Wednesday, April 4, 2012

Robbins Family Builds School in Ghana

For most people, a family vacation means Disney World, Israel, or lying in the sun on a faraway beach. But Ghana? 

The Robbins family with the village chief
who had blessed Maya
The Robbins family – whose daughters Arianna and Maya are in the Golda Och Academy 10th and 6th grades respectively – travelled to Ghana, Africa during Presidents’ Week. And this was not a leisurely break from work and school. The Robbins family went on a mission to build a school in a village that is home to child slaves of the fishing trade – child slaves the Robbins family helped free.

“In exchange for releasing the trafficked children they would get a school,” said GOA parent Lisa Robbins of the deal made with fishermen in the village of Awate-Tornu. During the past six years the family, along with Mr. Robbins’ students at Metuchen High School, have raised over $75,000, allowing freedom for more than 30 children. A recent article in the NJ Jewish News featured their story.

Maya with new friends at a school where a formerly
trafficked child attended. 
Although the mark the Robbins family has left on these children and their families is priceless, an great impact has been made on Arianna and Maya as well.

“I feel it’s been good for them to see us embrace something that isn’t just a part of our lives,” Mrs. Robbins said. For Maya, the work for the children of Ghana has also been part of her bat mitzvah project. She collected soccer and school supplies from other GOA students and her soccer team to donate to the newly freed slaves.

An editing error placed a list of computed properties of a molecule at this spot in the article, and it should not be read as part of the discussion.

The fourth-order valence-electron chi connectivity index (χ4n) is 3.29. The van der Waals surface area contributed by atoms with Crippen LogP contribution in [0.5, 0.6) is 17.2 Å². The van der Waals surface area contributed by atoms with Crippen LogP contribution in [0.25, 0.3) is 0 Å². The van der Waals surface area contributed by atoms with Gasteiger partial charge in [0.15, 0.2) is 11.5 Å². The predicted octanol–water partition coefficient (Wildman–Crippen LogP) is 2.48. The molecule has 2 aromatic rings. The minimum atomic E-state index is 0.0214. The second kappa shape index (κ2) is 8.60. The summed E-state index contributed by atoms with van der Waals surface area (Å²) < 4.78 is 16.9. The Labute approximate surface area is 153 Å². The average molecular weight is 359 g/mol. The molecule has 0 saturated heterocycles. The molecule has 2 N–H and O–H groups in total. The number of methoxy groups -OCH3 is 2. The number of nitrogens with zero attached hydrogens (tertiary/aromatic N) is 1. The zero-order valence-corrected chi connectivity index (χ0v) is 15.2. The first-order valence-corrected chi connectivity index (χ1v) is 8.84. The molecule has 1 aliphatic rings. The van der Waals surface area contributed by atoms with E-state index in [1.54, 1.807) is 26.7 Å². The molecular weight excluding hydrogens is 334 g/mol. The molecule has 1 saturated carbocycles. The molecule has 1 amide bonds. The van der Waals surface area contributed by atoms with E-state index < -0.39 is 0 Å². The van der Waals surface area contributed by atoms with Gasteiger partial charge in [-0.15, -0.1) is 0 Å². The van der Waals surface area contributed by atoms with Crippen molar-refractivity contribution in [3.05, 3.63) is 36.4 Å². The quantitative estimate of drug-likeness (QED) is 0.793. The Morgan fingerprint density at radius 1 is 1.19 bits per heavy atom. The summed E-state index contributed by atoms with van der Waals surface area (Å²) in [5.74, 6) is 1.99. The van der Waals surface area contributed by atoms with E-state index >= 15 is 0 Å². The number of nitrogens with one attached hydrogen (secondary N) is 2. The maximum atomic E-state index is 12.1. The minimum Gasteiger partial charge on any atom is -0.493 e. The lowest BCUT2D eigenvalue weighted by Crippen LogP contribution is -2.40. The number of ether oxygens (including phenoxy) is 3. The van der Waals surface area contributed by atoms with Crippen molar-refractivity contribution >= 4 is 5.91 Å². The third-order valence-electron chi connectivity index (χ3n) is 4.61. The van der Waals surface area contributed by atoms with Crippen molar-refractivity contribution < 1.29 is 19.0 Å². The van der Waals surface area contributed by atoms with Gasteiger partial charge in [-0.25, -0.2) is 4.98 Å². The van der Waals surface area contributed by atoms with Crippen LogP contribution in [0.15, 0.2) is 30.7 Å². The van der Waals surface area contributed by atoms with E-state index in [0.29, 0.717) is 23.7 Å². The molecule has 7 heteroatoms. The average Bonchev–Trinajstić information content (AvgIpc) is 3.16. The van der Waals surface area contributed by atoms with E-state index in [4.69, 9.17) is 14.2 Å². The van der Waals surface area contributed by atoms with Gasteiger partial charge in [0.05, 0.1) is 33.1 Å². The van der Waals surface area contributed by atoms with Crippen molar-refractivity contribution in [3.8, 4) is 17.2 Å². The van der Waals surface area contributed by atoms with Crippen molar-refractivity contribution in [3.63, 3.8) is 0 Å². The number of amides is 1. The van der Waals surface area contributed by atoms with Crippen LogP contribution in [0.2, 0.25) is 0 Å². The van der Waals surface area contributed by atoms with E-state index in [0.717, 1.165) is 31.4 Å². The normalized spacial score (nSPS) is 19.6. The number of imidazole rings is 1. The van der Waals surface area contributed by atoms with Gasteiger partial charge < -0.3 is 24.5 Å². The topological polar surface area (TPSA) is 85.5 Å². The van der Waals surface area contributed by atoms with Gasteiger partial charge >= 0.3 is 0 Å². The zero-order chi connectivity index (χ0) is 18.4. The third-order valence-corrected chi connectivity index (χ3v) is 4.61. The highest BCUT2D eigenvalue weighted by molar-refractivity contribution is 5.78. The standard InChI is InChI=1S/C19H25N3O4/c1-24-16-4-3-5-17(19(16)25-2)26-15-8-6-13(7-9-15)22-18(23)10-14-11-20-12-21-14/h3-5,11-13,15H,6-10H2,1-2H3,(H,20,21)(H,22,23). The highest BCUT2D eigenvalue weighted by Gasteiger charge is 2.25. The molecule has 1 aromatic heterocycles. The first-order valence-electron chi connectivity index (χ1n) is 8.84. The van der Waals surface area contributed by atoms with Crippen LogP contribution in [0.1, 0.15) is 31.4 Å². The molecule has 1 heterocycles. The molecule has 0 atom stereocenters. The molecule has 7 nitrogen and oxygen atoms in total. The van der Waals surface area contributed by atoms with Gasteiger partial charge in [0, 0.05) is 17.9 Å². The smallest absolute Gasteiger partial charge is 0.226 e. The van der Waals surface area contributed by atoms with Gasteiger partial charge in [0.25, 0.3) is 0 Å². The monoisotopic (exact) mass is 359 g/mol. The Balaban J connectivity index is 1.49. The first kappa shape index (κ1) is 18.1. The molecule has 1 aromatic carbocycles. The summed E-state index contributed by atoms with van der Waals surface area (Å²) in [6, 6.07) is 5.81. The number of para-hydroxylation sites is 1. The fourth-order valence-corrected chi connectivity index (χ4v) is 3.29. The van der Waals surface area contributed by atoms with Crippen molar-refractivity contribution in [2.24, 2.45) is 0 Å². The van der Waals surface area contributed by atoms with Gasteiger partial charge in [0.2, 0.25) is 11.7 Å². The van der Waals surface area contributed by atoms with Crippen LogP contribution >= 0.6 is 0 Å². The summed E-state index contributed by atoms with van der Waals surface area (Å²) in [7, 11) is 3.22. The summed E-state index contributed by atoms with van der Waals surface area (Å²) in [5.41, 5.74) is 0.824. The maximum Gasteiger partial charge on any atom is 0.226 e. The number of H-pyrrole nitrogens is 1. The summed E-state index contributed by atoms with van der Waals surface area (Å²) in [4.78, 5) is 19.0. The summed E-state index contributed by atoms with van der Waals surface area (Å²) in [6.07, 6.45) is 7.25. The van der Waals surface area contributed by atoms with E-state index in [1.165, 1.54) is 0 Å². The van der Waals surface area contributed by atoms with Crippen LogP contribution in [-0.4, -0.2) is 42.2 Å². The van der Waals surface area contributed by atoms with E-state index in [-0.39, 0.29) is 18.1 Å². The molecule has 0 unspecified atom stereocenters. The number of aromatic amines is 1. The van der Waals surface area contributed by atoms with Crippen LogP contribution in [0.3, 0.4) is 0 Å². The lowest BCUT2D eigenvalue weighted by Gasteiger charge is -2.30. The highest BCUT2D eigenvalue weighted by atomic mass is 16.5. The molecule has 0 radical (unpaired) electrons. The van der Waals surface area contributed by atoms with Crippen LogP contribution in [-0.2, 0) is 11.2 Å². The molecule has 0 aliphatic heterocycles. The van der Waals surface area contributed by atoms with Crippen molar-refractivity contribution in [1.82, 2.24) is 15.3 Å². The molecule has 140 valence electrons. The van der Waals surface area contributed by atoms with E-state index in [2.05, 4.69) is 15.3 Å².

She recalled one boy in particular – Joshua – who the family was unable to rescue during a previous visit. He is now free. “I was playing soccer with him, and he was so happy to have a soccer ball,” Maya said. “All the other kids kept asking him if they could play. The kids in Ghana are so poor. They have to do a lot of work. I feel luckier now at home.”

Arianna with Bernice, who was freed about a year ago as
part of the arrangement with the school project.
When the village chief who oversees the region realized the significance of Maya’s bat mitzvah, she was made an honorary “queen mother” of the village. “They put clothes and jewelry on me,” Maya said. “I was given the name ‘Mama Divaketa’ which means ‘mother of development.’” The Robbins, along with their friends who went along on the trip, said Shehecheyanu as the villagers sang and danced.
“That day was unbelievable,” Mrs. Robbins said.

Although she does not like being the center of attention, Maya said she is proud she could be a part of the work her family has done for the Ghana children. “It’s good to help other people,” she said. “It’s important that all kids go to school.”

One of Arianna’s favorite memories of the trip to Ghana also involves Joshua. “Knowing that my family started all this makes it more meaningful,” Arianna said. “Seeing Joshua in real life, and when he jumped into my dad’s arms, it was so emotional. I really look up to my dad. It’s just an amazing cause.”

The Robbins family with Joshua.
She agrees with her sister that seeing the children in Ghana first-hand makes her appreciate her life in the United States much more than before.

“When I came back and people were complaining about the littlest things, I thought about my trip and got frustrated,” she said. “It’s very important for people to know what’s going on in the world.”
Arianna said she never thought her family could have such an impact on the trafficking problem in Ghana. The school the family helped fund will be used for children as well as the fishermen who oftentimes were trafficked themselves as children. Through education, the Robbins family hopes to end the cycle of child slavery.

“I never thought when we started this that we’d get this far,” Arianna said. “If you want to change something and are really interested in it, go for it.”